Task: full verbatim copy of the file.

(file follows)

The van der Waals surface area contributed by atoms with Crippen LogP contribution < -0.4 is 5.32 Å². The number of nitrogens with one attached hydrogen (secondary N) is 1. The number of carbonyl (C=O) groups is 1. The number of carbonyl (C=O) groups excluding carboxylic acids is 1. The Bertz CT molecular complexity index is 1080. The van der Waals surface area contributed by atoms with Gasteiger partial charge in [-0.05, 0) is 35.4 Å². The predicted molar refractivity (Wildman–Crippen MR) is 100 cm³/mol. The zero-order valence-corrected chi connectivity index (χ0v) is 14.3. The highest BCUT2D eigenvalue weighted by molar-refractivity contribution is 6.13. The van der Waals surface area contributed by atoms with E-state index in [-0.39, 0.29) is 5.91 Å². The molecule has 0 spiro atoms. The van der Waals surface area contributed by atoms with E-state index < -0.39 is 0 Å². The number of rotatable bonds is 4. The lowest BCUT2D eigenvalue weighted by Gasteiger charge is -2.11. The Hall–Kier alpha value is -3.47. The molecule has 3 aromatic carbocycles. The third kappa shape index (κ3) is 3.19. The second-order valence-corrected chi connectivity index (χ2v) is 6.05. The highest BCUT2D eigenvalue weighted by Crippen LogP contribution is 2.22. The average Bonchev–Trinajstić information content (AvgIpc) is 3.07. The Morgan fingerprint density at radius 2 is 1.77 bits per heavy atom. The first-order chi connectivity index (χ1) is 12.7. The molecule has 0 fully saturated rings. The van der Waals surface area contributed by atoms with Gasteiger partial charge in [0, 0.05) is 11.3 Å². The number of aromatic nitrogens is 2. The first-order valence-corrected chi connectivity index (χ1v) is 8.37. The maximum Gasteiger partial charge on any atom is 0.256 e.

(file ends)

The van der Waals surface area contributed by atoms with Crippen LogP contribution < -0.4 is 5.32 Å². The number of nitrogens with one attached hydrogen (secondary N) is 1. The number of carbonyl (C=O) groups is 1. The number of carbonyl (C=O) groups excluding carboxylic acids is 1. The Bertz CT molecular complexity index is 1080. The van der Waals surface area contributed by atoms with Gasteiger partial charge in [-0.05, 0) is 35.4 Å². The predicted molar refractivity (Wildman–Crippen MR) is 100 cm³/mol. The zero-order valence-corrected chi connectivity index (χ0v) is 14.3. The highest BCUT2D eigenvalue weighted by molar-refractivity contribution is 6.13. The van der Waals surface area contributed by atoms with E-state index in [-0.39, 0.29) is 5.91 Å². The molecule has 0 spiro atoms. The van der Waals surface area contributed by atoms with E-state index < -0.39 is 0 Å². The number of rotatable bonds is 4. The lowest BCUT2D eigenvalue weighted by Gasteiger charge is -2.11. The Hall–Kier alpha value is -3.47. The molecule has 3 aromatic carbocycles. The third kappa shape index (κ3) is 3.19. The second-order valence-corrected chi connectivity index (χ2v) is 6.05. The highest BCUT2D eigenvalue weighted by Crippen LogP contribution is 2.22. The average Bonchev–Trinajstić information content (AvgIpc) is 3.07. The Morgan fingerprint density at radius 2 is 1.77 bits per heavy atom. The first-order chi connectivity index (χ1) is 12.7. The molecule has 0 fully saturated rings. The van der Waals surface area contributed by atoms with Gasteiger partial charge in [0, 0.05) is 11.3 Å². The number of aromatic nitrogens is 2. The first-order valence-corrected chi connectivity index (χ1v) is 8.37. The maximum Gasteiger partial charge on any atom is 0.256 e.